When to Use It—and When to Avoid It Like the Plague
When I was the CEO at Thomas Nelson, one of our authors was frustrated. In response to a disappointing sales report, he fired off a blistering email to one of our divisional leaders.
He complained about poor results. He criticized the sales strategy and our failure to execute. Worse, he challenged the leader’s intelligence, competence, and work ethic. This thing was so hot, it nearly melted the servers.
On its own, the email would have been bad enough. But to add insult to injury, he “replied all” when he intended to reply solely to that divisional leader.
Now, we can stress the need to be more careful and ensure we’re sending our messages to only those we intend. And, yes, that’s a start. But I suggest we go further.
We’ve all worked with people that weaponize email and blast anyone who crosses them. But even level-headed leaders can self-sabotage with email if they’re not careful.
Email was designed for ease of communication. But there are some things it was not designed for. Some situations need to be treated with phone calls or in-person communication, especially if they include difficult information or require more context.
From where I sit, there are at least three situations where leaders should almost never send an email:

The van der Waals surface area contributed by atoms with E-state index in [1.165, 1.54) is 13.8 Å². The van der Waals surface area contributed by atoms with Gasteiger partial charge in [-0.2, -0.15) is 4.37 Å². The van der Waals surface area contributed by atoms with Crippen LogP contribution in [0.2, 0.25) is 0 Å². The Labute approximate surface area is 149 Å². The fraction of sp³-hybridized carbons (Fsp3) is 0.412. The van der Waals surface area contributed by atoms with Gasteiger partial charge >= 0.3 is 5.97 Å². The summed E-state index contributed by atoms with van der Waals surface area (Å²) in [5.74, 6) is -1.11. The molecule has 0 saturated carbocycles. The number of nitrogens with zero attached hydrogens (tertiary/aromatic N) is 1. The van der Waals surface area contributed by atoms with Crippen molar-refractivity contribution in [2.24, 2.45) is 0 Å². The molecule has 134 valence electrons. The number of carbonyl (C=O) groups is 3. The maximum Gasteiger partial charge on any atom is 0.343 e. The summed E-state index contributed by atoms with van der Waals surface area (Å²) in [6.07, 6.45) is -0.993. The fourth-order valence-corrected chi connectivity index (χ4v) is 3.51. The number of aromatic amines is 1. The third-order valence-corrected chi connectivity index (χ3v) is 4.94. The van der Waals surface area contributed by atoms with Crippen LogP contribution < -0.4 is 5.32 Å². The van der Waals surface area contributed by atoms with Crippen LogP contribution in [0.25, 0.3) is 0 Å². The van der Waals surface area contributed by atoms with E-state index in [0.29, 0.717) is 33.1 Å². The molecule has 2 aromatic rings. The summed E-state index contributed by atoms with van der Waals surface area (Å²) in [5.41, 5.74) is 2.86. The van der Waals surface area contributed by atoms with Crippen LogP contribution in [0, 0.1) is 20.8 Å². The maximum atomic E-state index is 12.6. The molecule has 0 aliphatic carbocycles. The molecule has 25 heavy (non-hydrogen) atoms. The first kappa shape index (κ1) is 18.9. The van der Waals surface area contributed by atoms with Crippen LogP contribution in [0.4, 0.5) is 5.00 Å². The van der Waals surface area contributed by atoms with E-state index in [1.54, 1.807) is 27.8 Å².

- To criticize. If your goal is to remediate poor performance or bad behavior, email is more likely to fail than succeed. Why? Because it’s easily misunderstood, it’s one-dimensional, and it can even be dehumanizing.
Sometimes people need correction. It’s just that email is a poor tool to produce the change we desire. Instead of improving the situation, we just might make it worse.
- To complain. There’s nothing wrong with complaining. Some situations are unacceptable, and it falls to us as leaders to point them out. Just not in email. The problems here are similar to those of the first situation.
In both cases we might feel the need to document the error. That could be for HR or even legal purpose. But unless the case is hopeless or extreme, leaders should call first and follow up with an email to document later.
To deliver bad news. Once I worked for a company that decided to lay off several remote salespeople. Instead of their manager calling with the bad news, he made the announcement in a letter. Can you believe it? We sometimes do that kind of thing in email too.
Email seemingly allows leaders to avoid awkward conversations or difficult confrontations. But it’s often an example of abdicating leadership.
Email is excellent when it comes to informing, explaining, or even praising. But if it’s not one of those, we should meet face-to-face if possible.
If a face-to-face is impossible, then we should set up a video conference or make a phone call. As an option, email should be dead last.
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